Valentine’s Day

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Photo Credit – Call to the Pen

MAJOR NEWS

Max Kepler

A league source told ESPN that Kepler and the Twins have agreed on a five-year, $35 million deal with a sixth-year option that is worth $10 million and includes a $1 million buyout.

Kepler, 26, hit .224 last season with a career-high 20 home runs and 58 RBIs. Playing right field for the third straight season, Kepler won the team’s defensive player of the year award in 2018. Signed by the Twins as a 16-year-old out of Germany, Kepler agreed last month to a $3,125,000 salary for 2019 in his first year of arbitration eligibility. – Jeff Passan, ESPN

Jorge Polanco

Polanco, 25, has been a strong if not entirely steady presence in the middle of the Twins’ infield. Minnesota was discussing an extension with the switch-hitter last winter before he received an 80-game suspension after testing positive for a banned substance that he said came from a tainted supplement. In 77 games after his return, Polanco, who has never played in more than 133 games in a season, hit .288/.345/.427 with 6 home runs and 42 RBIs. The Twins finalized a contract extension with Polanco for five years and $25.75 million that includes a pair of club options for 2024 and 2025, a league source with knowledge of the deal told ESPN. – Jeff Passan, ESPN

NEWEST RUMORS

Manny Machado

Kevin Acee of the San Diego Union Tribune has reported today that “at some point this past week” the Padres met with Machado and his wife. While he talks about how no figures have yet been leaked, they should be close to $30MM annually.

Yangervis Solarte

The Giants have interest in veteran infielder Yangervis Solarte, according to Alex Palovic of NBC Sports Bay Area (Twitter link). Solarte seems to be a readily achievable target. He is looking for a new opportunity after the Blue Jays declined a $5.5MM club option and then non-tendered him. A 31-year-old infielder, Solarte is capable of  lining up anywhere in the infield, though he has spent most of his time at third base and second base. Solarte has played some shortstop, though he has logged fewer innings there than he has at first. – MLBTR

STAT OF THE DAY

xFIP

Expected Fielding Independent Pitching (xFIP) is a regressed version of Fielding Independent Pitching (FIP), developed by Dave Studeman from The Hardball Times. It’s calculated in the same way as FIP, except it replaces a pitcher’s home run total with an estimate of how many home runs they should have allowed given the number of fly balls they surrendered while assuming a league average home run to fly ball percentage (between 9 and 10% depending on the year).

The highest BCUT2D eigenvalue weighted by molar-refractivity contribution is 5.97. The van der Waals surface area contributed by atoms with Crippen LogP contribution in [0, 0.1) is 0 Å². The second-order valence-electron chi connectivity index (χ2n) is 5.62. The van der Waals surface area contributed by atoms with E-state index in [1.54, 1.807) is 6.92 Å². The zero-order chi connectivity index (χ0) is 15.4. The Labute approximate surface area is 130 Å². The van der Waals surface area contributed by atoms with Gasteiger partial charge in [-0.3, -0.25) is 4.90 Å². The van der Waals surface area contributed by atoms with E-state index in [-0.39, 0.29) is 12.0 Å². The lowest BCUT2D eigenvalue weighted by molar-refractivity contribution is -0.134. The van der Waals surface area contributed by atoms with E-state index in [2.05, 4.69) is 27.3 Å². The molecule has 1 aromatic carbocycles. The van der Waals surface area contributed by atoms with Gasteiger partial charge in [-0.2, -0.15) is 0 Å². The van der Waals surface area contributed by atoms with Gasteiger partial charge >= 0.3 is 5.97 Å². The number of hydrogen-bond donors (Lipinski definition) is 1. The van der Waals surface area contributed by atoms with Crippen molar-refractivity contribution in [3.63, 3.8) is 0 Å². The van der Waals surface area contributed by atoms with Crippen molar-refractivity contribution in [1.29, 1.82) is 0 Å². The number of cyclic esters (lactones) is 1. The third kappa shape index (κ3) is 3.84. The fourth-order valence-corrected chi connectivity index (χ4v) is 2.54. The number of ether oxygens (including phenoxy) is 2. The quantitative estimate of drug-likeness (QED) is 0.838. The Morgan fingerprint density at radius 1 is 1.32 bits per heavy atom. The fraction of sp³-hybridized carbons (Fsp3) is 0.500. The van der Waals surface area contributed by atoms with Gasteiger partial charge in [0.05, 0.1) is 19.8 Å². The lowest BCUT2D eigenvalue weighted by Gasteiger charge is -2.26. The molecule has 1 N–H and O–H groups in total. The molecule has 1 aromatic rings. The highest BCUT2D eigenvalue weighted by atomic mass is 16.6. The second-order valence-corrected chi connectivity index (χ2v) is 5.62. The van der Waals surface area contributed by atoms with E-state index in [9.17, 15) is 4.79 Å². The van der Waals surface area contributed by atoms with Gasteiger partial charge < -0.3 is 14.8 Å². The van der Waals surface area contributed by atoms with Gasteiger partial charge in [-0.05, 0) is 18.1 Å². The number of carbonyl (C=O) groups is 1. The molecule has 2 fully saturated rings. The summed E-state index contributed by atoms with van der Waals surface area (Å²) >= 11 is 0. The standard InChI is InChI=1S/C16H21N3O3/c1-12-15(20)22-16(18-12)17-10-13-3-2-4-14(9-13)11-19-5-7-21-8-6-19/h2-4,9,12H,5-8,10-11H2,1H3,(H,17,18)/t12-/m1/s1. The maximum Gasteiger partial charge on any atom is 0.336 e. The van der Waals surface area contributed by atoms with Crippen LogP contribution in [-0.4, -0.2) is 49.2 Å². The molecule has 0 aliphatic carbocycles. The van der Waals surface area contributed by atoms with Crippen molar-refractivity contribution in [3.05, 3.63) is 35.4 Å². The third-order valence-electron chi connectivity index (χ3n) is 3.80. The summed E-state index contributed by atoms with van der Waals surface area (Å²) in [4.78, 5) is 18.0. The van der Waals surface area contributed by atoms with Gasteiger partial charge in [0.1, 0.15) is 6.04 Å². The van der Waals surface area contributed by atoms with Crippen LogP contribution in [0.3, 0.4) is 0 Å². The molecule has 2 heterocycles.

Home run rates are generally unstable over time and fluctuate around league-average, so by estimating a pitcher’s home run total, xFIP attempts to isolate a player’s ability level. A pitcher may allow home runs on 12% of their flyballs one year, then turn around and only allow 7% the next year. HR/FB ratios can be very difficult to predict because they contain a lot of noise, so xFIP attempts to correct for that and provide you with a sense of the pitcher’s underlying performance.

TLDR: xFIP is just FIP but it accounts for average HR rates, making it more stable over time.

MINOR NEWS

John Axford

Axford and the Jays have reached an agreement on a minor league contract that would pay him $1.65MM if he makes the roster, Shi Davidi of Sportsnet reports (via Twitter). Axford appeared in 45 games for the Blue Jays last season, pitching to a 4.41 ERA with a 50-to-20 K/BB ratio in 51 innings before being traded to the Dodgers prior to the July 31 non-waiver deadline. Unfortunately for both Axford and the Dodgers, the right-hander, he was clobbered for six runs in his first appearance with his new team. Before he had time for his numbers to recover, Axford was struck on the leg by a comebacker, sustaining a fractured fibula that shelved him for more than a month. – MLBTR

For all the other minor news: MLBTR has a great roundup HERE

INTERESTING READS

Trevor Bauer says he suffered ‘character assassination’ but insists there’s no ill will with Indians by Bob Nightengale, USA TODAY 

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